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Where to Find Articles
Databases are a great place to find scholarly journal articles and other sources for your project. Each database includes articles on a different subject area.
If the full text isn’t right there, click the Find It button. If we don’t have the article, you can request it from another library by clicking the “get this article or book chapter” link. (The turnaround time on this is usually about 1-3 business days.)
An interface to search the MEDLINE database of articles and abstracts on life sciences and biomedical topics. Managed by the National Center for Biotechnology Information & National Library of Medicine.
A general database that covers many subject areas. A good place to start, but it also has non-scholarly stuff in it.
Use the Scholarly (Peer-Reviewed) limit in the left sidebar or the Advanced Search.
Subject search using the Subject Terms link.
Another general database, but this one includes only scholarly articles. This doesn't have subject headings and only searches full-text. The more words you search the fewer results you'll get.
To get access to additional full text resources in Google Scholar, link it up with the library's databases by going to settings, "library links," typing in University of Dubuque, checking the box next to UD and clicking save before searching. You will notice "Find It" links appear in the results which you can click on to get to the full text. If there are no full text links you can request the article through interlibrary loan.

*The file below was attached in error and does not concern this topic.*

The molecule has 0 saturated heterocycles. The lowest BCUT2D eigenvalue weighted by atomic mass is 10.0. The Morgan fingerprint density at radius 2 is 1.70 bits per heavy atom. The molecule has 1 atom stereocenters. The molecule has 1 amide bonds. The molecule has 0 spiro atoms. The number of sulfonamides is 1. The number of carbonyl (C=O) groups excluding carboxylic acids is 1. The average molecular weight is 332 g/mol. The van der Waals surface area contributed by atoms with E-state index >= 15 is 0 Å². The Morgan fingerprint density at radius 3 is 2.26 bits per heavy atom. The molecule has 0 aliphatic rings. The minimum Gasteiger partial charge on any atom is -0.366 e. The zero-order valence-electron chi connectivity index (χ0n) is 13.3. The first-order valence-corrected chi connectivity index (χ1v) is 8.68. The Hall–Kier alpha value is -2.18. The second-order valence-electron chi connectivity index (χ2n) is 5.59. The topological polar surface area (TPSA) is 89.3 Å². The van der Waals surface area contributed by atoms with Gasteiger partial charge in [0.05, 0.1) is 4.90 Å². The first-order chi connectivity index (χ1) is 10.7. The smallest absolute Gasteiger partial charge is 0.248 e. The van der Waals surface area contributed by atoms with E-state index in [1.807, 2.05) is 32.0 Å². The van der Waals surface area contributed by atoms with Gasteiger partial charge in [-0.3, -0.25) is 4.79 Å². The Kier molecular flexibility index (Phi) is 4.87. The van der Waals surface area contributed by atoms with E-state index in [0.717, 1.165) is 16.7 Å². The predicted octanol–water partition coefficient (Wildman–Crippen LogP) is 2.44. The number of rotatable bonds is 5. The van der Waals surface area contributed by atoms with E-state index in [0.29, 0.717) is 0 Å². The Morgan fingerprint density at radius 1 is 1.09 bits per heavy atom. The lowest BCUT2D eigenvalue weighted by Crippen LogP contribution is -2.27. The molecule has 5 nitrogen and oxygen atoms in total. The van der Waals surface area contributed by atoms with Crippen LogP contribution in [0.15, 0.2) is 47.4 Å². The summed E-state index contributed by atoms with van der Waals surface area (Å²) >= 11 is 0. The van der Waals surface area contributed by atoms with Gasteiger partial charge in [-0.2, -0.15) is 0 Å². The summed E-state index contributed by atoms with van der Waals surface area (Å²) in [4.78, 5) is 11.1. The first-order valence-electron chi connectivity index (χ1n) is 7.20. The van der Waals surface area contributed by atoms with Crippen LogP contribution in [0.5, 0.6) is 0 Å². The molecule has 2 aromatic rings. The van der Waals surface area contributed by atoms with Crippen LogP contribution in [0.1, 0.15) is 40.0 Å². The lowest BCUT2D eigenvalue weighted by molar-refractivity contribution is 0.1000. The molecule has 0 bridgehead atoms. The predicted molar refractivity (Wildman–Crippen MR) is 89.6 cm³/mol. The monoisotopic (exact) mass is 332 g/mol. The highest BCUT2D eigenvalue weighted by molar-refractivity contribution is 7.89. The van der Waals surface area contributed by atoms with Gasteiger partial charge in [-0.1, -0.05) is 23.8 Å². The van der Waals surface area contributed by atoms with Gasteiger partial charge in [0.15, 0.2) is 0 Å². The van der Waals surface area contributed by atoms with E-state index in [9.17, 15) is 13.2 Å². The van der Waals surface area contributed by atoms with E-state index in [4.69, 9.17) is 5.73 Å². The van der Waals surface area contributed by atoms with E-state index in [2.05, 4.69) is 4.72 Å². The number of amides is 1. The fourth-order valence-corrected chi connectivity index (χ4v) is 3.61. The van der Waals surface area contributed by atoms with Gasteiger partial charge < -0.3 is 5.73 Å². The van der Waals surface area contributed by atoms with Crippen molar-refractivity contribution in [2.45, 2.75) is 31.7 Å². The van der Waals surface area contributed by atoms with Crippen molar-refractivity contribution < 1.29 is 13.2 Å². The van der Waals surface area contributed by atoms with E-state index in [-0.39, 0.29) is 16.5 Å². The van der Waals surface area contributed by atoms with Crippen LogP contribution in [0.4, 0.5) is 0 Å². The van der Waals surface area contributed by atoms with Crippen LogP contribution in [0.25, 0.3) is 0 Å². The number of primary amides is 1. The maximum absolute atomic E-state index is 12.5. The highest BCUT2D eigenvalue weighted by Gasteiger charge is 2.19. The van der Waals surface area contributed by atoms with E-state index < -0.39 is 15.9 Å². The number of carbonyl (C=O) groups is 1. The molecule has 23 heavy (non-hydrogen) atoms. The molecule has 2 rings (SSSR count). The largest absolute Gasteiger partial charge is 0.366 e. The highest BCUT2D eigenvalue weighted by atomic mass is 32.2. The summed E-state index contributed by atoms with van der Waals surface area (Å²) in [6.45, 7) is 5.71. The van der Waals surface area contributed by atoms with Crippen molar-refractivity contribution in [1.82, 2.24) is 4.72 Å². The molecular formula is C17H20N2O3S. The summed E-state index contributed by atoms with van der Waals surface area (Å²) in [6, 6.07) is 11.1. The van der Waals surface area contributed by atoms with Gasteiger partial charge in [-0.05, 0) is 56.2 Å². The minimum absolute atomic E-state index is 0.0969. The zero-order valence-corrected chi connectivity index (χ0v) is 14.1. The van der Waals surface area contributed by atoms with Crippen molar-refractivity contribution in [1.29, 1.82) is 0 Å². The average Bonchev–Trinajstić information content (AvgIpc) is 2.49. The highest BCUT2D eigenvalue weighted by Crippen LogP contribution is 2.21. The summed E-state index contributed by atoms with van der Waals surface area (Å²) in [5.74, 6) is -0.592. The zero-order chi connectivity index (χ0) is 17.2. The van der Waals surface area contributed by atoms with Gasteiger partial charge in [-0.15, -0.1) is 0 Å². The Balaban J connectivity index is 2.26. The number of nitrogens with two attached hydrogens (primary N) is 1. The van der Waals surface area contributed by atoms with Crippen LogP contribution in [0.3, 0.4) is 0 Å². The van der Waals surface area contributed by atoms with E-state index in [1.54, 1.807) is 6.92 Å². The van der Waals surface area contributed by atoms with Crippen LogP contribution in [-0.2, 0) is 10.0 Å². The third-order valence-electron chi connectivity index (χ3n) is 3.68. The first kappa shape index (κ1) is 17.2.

Sign in with your UD credentials to request full text articles, book chapters, or books. Select the kind of source you would like to request under the "New Request" section on the left side of the page.
Environmental Toxicology and Chemistry (journal)
Articles are not all free. If you want full-text of an article you find on a publisher's website, request via Interlibrary Loan if UD doesn't own online or in print. Not sure? Ask a librarian!
ToxTown (National Library of Medicine) is a resource to learn more about a variety of toxicants (great for identifying a toxicant for your project).
TOXNET® (TOXicology Data NETwork) is a group of databases covering chemicals and drugs, diseases and the environment, environmental health, occupational safety and health, poisoning, risk assessment and regulations, and toxicology.
Use TOXNET to find:
- Specific chemicals, mixtures, and products
- Chemical nomenclature
- Chemicals that may be associated with a disease, condition or symptom
- Chemicals associated with consumer products, occupations, hobbies, and more
- Special toxic effects of chemicals in humans and/or animals
- Citations from the scientific literature